Book Review: The Female Persuasion by Meg Wolitzer

The Female Persuasion

The Female Persuasion by Meg Wolitzer

Rating: ★★★★☆

I really enjoyed this book! It was a fun read – I just genuinely enjoyed this book. I’d recommend it. It didn’t blow by socks off like Circe by Madeline Miller, and I don’t think it’ll stick with me as much as Prep by Curtis Sittenfeld has.

A couple of things I really enjoyed about this book:

  1. It features a number of different narrators. The book revolves around the protagonist, Greer, who idolizes the second wave feminist (think Gloria Steinem), Faith Frank. I’m not a supperr huge fan of switching narrators especially when I feel it gets in the way of the plot progressing, but Wolitzer is masterful in (mostly) further through narration changes rather than in spite of narration changes.
  2. The story jumps around in time. I love to see how certain situations unfold in the book with the additional knowledge of how the past has shaped the events of the present. For example, it is revealed that one of Faith’s dear friends had an illegal abortion that nearly killed her. This near death experience of her best friend serves as the impetus for Faith’s transformation into the feminist firebrand she is presented as in the book.
  3. There is some serious characterization happening! For Faith especially, her story often jumps back in time to present her as a more whole and well rounded character. Wolitzer’s characterization of Faith is just phenomenal. It reminds me a lot of the characterization of Marilyn in Celeste Ng’s Everything I Never Told You in that both authors rely heavily on flashbacks to the past to develop the characters.
  4. An imperfect protagonist. Greer at times is deeply unlikeable, but her insights are interesting and her flaws show her humanity. Although she often got on my nerves, I still felt myself rooting for her to succeed.
  5. Third person narration – when describing the setting, the author often used third person narration. This was one of my favorite parts of the book. Here are some gems:

Faith, who approved of Greer. The approval was as soft as velvet, and the desire for that approval was, also like velvet, a little vulgar.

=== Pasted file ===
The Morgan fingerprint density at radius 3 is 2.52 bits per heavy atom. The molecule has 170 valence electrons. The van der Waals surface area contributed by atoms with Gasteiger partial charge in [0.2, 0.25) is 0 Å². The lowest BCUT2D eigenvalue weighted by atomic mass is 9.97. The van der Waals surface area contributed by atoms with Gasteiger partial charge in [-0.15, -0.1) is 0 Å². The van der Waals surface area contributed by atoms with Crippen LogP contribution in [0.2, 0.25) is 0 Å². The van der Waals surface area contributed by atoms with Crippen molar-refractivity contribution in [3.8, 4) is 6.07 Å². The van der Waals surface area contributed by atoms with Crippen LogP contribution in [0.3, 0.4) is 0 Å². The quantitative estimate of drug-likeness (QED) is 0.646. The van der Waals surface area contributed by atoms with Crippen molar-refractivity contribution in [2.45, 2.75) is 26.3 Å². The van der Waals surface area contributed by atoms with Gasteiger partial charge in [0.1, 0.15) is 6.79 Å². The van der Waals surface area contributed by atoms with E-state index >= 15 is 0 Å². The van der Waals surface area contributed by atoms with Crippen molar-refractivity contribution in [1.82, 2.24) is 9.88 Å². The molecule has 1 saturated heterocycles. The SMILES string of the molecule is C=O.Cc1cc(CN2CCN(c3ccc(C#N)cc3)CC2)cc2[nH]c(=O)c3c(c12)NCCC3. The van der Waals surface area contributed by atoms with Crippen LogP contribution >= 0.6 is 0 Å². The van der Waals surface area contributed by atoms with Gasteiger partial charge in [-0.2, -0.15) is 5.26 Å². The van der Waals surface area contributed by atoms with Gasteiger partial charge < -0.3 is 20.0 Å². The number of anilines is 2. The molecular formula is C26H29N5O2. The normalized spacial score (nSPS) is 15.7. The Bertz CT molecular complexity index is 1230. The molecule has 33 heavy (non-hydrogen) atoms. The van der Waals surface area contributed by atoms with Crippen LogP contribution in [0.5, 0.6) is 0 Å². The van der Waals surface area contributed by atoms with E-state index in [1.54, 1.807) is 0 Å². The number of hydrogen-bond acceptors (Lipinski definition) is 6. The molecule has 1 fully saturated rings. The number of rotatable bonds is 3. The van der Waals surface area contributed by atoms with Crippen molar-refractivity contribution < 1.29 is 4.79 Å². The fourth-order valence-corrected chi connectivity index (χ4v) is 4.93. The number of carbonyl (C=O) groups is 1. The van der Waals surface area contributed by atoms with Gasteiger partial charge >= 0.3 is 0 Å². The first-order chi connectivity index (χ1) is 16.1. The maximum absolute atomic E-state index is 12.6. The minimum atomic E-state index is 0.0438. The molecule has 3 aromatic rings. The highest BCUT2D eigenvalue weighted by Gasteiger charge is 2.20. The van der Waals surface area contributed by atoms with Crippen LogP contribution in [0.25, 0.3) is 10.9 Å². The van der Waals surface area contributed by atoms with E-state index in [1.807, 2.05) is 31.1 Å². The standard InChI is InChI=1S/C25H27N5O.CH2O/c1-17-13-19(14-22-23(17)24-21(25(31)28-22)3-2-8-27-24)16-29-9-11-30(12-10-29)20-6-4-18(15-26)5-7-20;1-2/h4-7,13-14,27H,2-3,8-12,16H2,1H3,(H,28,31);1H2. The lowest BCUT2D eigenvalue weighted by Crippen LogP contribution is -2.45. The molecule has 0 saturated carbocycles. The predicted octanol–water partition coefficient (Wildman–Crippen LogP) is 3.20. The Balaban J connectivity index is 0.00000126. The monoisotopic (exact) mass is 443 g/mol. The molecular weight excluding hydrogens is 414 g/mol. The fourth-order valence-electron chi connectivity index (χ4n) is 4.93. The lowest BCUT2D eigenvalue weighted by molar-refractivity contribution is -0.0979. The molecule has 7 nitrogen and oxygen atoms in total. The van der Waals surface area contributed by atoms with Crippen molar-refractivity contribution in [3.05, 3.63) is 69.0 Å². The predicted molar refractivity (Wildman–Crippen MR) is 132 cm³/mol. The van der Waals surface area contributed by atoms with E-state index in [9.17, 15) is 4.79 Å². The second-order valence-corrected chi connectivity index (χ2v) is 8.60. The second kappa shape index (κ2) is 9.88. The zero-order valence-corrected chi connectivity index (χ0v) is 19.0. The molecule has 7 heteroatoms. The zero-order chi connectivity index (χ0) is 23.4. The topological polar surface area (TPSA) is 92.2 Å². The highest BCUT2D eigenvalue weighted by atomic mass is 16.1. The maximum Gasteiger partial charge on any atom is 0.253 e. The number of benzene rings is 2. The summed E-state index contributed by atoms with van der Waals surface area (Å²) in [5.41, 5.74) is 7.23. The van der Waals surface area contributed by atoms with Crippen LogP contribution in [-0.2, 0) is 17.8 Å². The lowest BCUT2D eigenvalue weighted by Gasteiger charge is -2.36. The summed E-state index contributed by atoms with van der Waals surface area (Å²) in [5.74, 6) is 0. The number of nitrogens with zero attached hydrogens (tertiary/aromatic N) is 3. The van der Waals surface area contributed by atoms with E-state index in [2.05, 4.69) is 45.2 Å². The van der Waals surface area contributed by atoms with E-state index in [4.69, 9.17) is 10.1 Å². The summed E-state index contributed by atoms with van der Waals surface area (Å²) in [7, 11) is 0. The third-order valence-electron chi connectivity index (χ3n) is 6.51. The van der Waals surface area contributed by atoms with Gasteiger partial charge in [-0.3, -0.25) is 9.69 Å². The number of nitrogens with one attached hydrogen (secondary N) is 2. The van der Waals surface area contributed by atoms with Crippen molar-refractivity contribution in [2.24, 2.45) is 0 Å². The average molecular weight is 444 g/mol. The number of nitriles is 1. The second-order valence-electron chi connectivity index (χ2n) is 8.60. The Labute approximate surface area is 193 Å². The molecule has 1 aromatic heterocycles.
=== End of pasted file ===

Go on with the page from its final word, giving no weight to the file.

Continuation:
Having power meant that the world was like a pasture with the gate left open, and that there was nothing stopping you, and you could run and run.

The audience was well-dressed; it was a sea of soft pastel and the occasional basic black, because even though this was California, New York roots ran deep.

Everyone here knew that shriek, which signaled the happiness of women spending time together.

Her résumé was peppered with acronyms, the names of NGOs with which she’d consulted. All those capital letters, when looked at on one sheet of paper, had the effect of a firewall, or a code that could only be broken by someone much smarter than you.

Final Impressions

This book didn’t feel like pure fluff like summer beach reads such as those by Madeline Wickham/Sophie Kinsela. This book falls neatly into the middle: a book that feels “literary” in that it has something to say but also is approachable. I liked that. Ultimately, I’d recommend this book to a friend – that’s all that really matters.

Sincerely,

Marie

Book Review: Make Trouble by Cecile Richards

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Make Trouble: Standing Up, Speaking Out, and Finding the Courage to Lead by Cecile Richards

Rating: ★★★★☆

Some Background

I had never heard of Cecile Richards until April 28, 2020. I was watching a virtual livestreamed interview of Stacey Abrams, the former gubernatorial candidate for governor in Georgia. Her ultra-corrupt Republican opponent, Brain Kemp, stole the election by voter suppression. It was shameful! This fact was kindly pointed out by Cecile Richards during the interview.